Inflammatory breast cancer is a rare form of invasive breast cancer that affects the lymphatic vessels in the skin of the breast, causing the breast to become red and inflamed.
Unlike other breast cancers that form a lump, inflammatory breast cancer spreads along and blocks the lymphatic vessels in the skin of the breast.
Lymphatic vessels are responsible for removing fluid and other waste products from the body’s tissues to help prevent infections. When the lymphatic vessels become blocked, the breast becomes red and swollen, similar to an infection. It’s this appearance that gives inflammatory breast cancer its name. Find out more about the lymphatic system.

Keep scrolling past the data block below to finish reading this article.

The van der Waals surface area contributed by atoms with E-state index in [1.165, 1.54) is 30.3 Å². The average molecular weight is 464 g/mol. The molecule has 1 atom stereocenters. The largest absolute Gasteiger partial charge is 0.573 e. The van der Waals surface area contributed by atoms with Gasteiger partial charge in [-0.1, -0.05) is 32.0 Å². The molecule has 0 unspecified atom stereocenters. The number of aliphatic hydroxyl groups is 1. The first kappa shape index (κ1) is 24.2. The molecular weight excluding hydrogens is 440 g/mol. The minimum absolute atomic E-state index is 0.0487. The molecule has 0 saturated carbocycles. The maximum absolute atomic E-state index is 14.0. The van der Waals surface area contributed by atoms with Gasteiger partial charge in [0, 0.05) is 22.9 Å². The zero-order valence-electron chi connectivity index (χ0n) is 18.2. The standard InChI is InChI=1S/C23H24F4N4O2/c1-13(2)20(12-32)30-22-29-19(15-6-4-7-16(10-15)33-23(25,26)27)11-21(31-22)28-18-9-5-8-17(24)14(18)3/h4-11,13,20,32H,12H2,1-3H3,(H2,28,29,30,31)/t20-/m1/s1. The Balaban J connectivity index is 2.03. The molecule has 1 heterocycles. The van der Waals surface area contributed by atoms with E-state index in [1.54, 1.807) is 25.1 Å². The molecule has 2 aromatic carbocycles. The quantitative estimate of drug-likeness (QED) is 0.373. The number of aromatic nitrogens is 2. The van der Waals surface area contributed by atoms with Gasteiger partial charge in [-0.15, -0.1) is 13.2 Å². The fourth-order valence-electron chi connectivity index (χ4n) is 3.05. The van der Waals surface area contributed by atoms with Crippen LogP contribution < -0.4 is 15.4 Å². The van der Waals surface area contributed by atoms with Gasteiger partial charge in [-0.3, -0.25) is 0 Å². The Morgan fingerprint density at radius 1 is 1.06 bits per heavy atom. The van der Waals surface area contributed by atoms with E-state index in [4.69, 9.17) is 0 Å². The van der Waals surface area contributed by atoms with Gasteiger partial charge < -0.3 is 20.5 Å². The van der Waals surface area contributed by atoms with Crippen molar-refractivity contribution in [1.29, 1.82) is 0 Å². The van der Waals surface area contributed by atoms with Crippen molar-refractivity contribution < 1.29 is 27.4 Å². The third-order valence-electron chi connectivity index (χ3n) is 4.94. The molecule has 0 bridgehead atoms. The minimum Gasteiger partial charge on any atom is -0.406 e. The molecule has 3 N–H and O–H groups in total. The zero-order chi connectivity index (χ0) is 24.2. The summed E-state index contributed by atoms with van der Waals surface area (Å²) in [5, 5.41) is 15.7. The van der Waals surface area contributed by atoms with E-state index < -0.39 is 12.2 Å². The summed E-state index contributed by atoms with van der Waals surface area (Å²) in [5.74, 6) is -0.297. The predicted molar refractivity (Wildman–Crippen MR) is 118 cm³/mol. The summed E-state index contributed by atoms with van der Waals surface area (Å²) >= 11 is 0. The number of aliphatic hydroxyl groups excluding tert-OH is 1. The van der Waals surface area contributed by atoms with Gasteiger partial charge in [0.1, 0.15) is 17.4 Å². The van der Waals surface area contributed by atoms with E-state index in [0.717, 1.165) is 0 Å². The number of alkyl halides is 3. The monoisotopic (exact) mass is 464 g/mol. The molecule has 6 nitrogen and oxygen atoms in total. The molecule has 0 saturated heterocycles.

How common is inflammatory breast cancer?
Each year, around 1–2% of the 13,000 women diagnosed with breast cancer will be diagnosed with inflammatory breast cancer.
What are the signs of inflammatory breast cancer?
Signs of inflammatory breast cancer can develop quickly and may include:
- the breast looks red or inflamed or develops a rash – it often looks as if it’s infected or bruised
- the breast becomes swollen and enlarged and may feel heavy or uncomfortable
- the breast feels warm and tender
- skin on the breast can appear dimpled or pitted, like an orange peel.
Some people may also have a lump in their breast or armpit, pain in the breast or nipple, discharge from the nipple or a nipple that turns inwards (inverted nipple).